Holes on PCB(through hole vias, blind vias, and buried vias)

The countless small holes we see on PCBs are technically called vias, which are actually the only way to change layers of wiring. Figure 1 below shows the three typical types of vias on our PCB, namely through hole vias, blind vias, and buried vias.


Most of the situations we usually encounter are pure through-hole PCBs. Boards that encounter blind holes may be caused by very high PCB layout density. Some high-pin-number devices are attached to the front and back, and then blind holes are drilled to solve the high-density problem. Of course, the cost will also increase compared to the cost of through holes. After there are blind holes, the PCB will generally be called HDI PCB (HDI means high density). Buried vias are rarely used. They may be like buried capacitors (capacitors hidden inside the PCB), which are very rare.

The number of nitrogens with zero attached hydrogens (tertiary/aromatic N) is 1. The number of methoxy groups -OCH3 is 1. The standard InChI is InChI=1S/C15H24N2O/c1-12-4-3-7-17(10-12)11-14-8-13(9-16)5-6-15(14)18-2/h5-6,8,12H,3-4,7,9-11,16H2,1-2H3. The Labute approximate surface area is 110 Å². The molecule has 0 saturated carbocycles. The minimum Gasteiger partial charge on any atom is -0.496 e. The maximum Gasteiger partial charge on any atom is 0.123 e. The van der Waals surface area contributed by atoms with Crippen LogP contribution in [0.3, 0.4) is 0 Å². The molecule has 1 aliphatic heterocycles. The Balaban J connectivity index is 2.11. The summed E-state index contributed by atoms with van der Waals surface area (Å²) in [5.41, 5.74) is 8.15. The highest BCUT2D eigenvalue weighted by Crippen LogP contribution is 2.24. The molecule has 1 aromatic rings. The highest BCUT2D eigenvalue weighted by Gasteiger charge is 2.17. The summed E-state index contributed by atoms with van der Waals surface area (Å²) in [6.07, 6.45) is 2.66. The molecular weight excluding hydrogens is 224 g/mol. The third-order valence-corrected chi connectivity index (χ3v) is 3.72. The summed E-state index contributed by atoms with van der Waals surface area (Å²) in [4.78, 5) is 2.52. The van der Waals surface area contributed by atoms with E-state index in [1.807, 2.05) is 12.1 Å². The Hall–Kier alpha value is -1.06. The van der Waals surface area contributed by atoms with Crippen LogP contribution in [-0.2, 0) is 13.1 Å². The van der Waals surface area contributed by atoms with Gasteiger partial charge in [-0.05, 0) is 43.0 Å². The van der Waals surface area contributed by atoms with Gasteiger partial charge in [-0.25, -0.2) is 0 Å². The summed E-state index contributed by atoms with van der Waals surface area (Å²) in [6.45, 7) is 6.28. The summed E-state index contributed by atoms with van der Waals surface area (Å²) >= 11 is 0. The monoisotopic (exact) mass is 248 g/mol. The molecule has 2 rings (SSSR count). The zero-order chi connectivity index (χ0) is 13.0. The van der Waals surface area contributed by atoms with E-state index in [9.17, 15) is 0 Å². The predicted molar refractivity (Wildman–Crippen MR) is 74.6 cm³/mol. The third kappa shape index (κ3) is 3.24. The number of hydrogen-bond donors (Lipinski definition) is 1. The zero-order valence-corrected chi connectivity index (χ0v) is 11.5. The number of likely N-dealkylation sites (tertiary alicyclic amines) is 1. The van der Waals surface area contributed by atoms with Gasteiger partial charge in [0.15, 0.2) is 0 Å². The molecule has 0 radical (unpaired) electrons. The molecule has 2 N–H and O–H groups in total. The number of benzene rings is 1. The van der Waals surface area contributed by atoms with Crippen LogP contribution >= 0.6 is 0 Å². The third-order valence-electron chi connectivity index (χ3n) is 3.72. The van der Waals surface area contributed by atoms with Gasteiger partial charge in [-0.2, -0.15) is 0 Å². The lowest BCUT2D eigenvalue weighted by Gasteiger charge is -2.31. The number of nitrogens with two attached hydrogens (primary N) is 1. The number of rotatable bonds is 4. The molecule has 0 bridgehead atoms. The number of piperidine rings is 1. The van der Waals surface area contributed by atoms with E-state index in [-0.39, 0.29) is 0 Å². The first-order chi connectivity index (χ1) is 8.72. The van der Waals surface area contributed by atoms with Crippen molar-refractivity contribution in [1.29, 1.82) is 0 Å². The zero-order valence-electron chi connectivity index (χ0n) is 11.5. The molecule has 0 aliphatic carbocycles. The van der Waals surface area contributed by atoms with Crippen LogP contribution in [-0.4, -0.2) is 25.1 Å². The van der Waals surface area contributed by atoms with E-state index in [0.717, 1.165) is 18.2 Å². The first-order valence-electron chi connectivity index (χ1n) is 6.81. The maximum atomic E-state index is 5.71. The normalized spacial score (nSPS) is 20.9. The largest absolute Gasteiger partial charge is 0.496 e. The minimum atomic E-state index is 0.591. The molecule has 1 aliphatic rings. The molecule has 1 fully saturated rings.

A through hole connects the traces on different layers together as shown in the picture below. The commonly used through holes we use are generally mechanical drilling (there are other mechanical holes, such as laser holes). First laminate all the layers of the PCB. After laminating into one PCB, drill through the PCB one by one like a nail to form through holes one by one. The inside of the through hole needs to be copper plated, and there is a relatively large circular metal disk called a pad at the signal connection. Of course, when a Via passes through all layers, if there is no connection on a certain layer, there will not be a large hole plate on this layer, but on the contrary, there will be an anti-pad. The anti-pad can be simply understood as a forbidden area that prevents vias from contacting a layer of metal copper foil. The anti-pad is actually very critical. Especially in high-speed and high-frequency PCB design, you will often hear engineers say “dig the anti-pad”.

Through-hole via

In PCB design, such as large BGA chips and multi-row connectors, a large area of FANOUT is required to guide the signal to the inner layer through nearby via holes. The picture below shows a BGA chip with thousands of pins. When performing FANOUT, it always feels beautiful. Based on the current size of our chip pins and the PCB thickness-to-aperture ratio (thickness-to-diameter ratio) processing requirements for vias, most of our commonly used vias have apertures of 8mil, 10mil, and 12mil.